William Friedkin’s latest horror flick isn’t a patch on The Exorcist. But the lead actors are unexpected delights.
To say that director William Friedkin is attracted to sinister subject matter is a gross understatement. Outside of his interest in the supernatural and the occult, which he thoroughly indulged in a certain 70s horror flick named The Exorcist, as well as Cruising in 1980 and Bug in 2006, many of his films mount stark expeditions into the murkier depths of human nature. His latest film, Killer Joe, is no exception but, despite being an often-gripping journey into greed, violence and murder, it remains a confused and at times repugnant watch.
Adapted from Tracy Letts’ stage play, the film centres around an extended Texan family whose insatiable self-interest drives them to grotesque extremes. Finding himself in debt to some local drug dealers, greasy-haired ne’er-do-well Chris Hill (Emile Hirsch) is in need of either a few grand quickly, or a spare set of kneecaps. Luckily, it turns out his alcoholic mother has a sizeable life-insurance policy, so he, his father and his father’s new wife decide to off the old bird and hire hitman Joe Cooper (Matthew McConaughey) to take care of it. The thing is, his services carry a hefty, up-front fee and with no means of paying him until the policy is cashed, Chris is forced to pimp out his twelve-year-old sister Dotty (Juno Temple) to Joe as a retainer.
Dark, twisted and unsettling it certainly is, but from the outset there is something distinctly superficial about these characters. The Hill family, who just so happen to live in a trailer park, watch monster-truck rallies and beat each other from time to time. They are such stereotypical lowlife hicks that they’re incredibly hard to take seriously. The nonchalance with which patriarch Ansel (Thomas Haden Church) agrees to Chris’s plan, and the ease with which the innocent-yet-worldly Dotty willingly surrenders herself to Joe’s predatory advances feels utterly absurd. So, too, does the eponymous antihero himself who, complete with a pair of aviators and an obligatory Stetson, is prone to reminiscing about fishing in Oklahoma and lecturing the family on good manners - when he isn’t out whacking people.
Killer Joe initially presents itself as little more than a contrived southern noir, more interested in crafting quirkily sordid characters than truly human ones. This would all be fine and dandy if it had a suitably twisted plot to keep them occupied, but the film’s slow-burning progression and bizarre ending unsuccessfully attempts to ground and flesh out these figures. What we are left with is an awkward mismatch between surface and depth, which fails to redeem or offset the film’s noxious depravity. All this becomes rather clear in one hideous scene in which Joe inflicts a humiliating pseudo-sexual act upon another character with a leg of fried chicken, a moment which seems to serve no other function than trying to put the audience off buying a bargain bucket on the way home from the cinema.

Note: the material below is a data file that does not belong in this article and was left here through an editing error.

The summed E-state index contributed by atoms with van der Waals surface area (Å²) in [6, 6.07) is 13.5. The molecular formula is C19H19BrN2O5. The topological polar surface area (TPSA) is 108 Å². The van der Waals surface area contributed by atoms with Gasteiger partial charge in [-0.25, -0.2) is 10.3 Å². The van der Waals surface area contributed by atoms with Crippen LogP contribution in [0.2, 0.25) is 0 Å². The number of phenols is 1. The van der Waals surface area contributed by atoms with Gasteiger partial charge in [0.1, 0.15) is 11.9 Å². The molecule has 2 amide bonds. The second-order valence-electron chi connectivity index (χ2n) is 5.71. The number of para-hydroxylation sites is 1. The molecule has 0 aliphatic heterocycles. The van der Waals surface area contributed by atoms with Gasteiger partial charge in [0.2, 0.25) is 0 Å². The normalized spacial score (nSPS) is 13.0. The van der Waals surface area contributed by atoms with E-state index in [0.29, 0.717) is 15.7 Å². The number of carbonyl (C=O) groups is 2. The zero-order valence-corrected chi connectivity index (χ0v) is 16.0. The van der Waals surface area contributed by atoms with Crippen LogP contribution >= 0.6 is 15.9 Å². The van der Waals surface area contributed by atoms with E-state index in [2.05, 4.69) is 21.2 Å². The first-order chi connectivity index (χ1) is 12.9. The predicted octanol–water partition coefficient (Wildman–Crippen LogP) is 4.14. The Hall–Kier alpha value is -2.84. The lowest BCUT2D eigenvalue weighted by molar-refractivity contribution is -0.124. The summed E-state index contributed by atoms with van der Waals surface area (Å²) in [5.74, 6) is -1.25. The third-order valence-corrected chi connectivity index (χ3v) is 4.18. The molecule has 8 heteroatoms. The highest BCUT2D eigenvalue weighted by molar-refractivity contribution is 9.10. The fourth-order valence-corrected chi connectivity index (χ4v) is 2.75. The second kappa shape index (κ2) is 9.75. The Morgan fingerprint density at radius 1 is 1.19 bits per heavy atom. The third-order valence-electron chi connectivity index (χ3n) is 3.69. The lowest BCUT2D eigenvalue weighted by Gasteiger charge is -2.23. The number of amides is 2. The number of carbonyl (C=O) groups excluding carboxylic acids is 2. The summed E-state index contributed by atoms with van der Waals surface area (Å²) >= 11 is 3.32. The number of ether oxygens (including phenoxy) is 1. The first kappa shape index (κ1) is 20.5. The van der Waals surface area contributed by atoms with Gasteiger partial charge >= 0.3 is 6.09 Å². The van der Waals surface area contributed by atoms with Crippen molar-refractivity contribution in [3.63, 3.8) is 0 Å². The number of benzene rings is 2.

Despite its evident flaws, Killer Joe remains oddly absorbing in its own way. Much of this lies with the two central performances, which are both unexpected joys. Matthew McConaughey’s smouldering lead is so impressive it almost manages to expunge his past decade of playing inane, perpetually bare-chested rom-com hunks, while rising star Juno Temple performs with an aloof innocence that makes her eminently believable, even though she is playing a character almost half her age. Friedkin famously shoots only two takes per scene and the quality he manages to draw out of these two actors - one somewhat out of practice when it comes to serious roles and the other still relatively green - is nothing short of remarkable.
Like Friedkin’s best work, Killer Joe is a provocative, relentless and uncompromising film, but it is let down by an indecisive screenplay which attempts to clumsily straddle being both a flagrant noir and a frayed character piece. Nonetheless, it’s still worth a watch, even only for the bizarre spectacle of seeing Matthew McConaughey in world-beating form.
Tom Slater is spiked’s film reviewer. Visit his blog here.
Has welfarism gone too far? Is it time to trim this massive machine? And more importantly, shouldn’t it be trimmed for the *right* reasons - that is, not in order to save the state money but as a way of protecting communities from the negative impact of constant welfarist intervention?
We’ll be debating these issues at the next session of our spiked drinks events at Portcullis House in London on Monday 3 June at 6.30pm. Find out more here.